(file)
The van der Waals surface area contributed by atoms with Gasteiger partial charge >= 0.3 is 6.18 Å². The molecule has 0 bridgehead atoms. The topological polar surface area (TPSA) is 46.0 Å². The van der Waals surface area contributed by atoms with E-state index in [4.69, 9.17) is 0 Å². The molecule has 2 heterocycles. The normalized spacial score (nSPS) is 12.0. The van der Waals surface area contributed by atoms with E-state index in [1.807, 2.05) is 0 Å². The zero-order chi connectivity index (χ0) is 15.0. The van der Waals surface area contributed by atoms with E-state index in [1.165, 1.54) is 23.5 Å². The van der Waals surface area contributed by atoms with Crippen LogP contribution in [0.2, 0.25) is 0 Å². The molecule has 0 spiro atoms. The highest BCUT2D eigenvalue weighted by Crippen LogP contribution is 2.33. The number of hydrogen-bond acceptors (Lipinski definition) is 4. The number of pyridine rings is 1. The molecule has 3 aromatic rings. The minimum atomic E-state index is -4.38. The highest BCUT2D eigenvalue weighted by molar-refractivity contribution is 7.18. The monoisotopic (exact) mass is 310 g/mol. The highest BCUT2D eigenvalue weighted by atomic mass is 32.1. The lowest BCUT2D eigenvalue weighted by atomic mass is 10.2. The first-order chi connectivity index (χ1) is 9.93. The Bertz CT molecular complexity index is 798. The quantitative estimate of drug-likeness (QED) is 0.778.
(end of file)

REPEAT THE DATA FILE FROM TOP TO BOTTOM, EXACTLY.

The van der Waals surface area contributed by atoms with Gasteiger partial charge >= 0.3 is 6.18 Å². The molecule has 0 bridgehead atoms. The topological polar surface area (TPSA) is 46.0 Å². The van der Waals surface area contributed by atoms with E-state index in [4.69, 9.17) is 0 Å². The molecule has 2 heterocycles. The normalized spacial score (nSPS) is 12.0. The van der Waals surface area contributed by atoms with E-state index in [1.807, 2.05) is 0 Å². The zero-order chi connectivity index (χ0) is 15.0. The van der Waals surface area contributed by atoms with E-state index in [1.165, 1.54) is 23.5 Å². The van der Waals surface area contributed by atoms with Crippen LogP contribution in [0.2, 0.25) is 0 Å². The molecule has 0 spiro atoms. The highest BCUT2D eigenvalue weighted by Crippen LogP contribution is 2.33. The number of hydrogen-bond acceptors (Lipinski definition) is 4. The number of pyridine rings is 1. The molecule has 3 aromatic rings. The minimum atomic E-state index is -4.38. The highest BCUT2D eigenvalue weighted by molar-refractivity contribution is 7.18. The monoisotopic (exact) mass is 310 g/mol. The highest BCUT2D eigenvalue weighted by atomic mass is 32.1. The lowest BCUT2D eigenvalue weighted by atomic mass is 10.2. The first-order chi connectivity index (χ1) is 9.93. The Bertz CT molecular complexity index is 798. The quantitative estimate of drug-likeness (QED) is 0.778.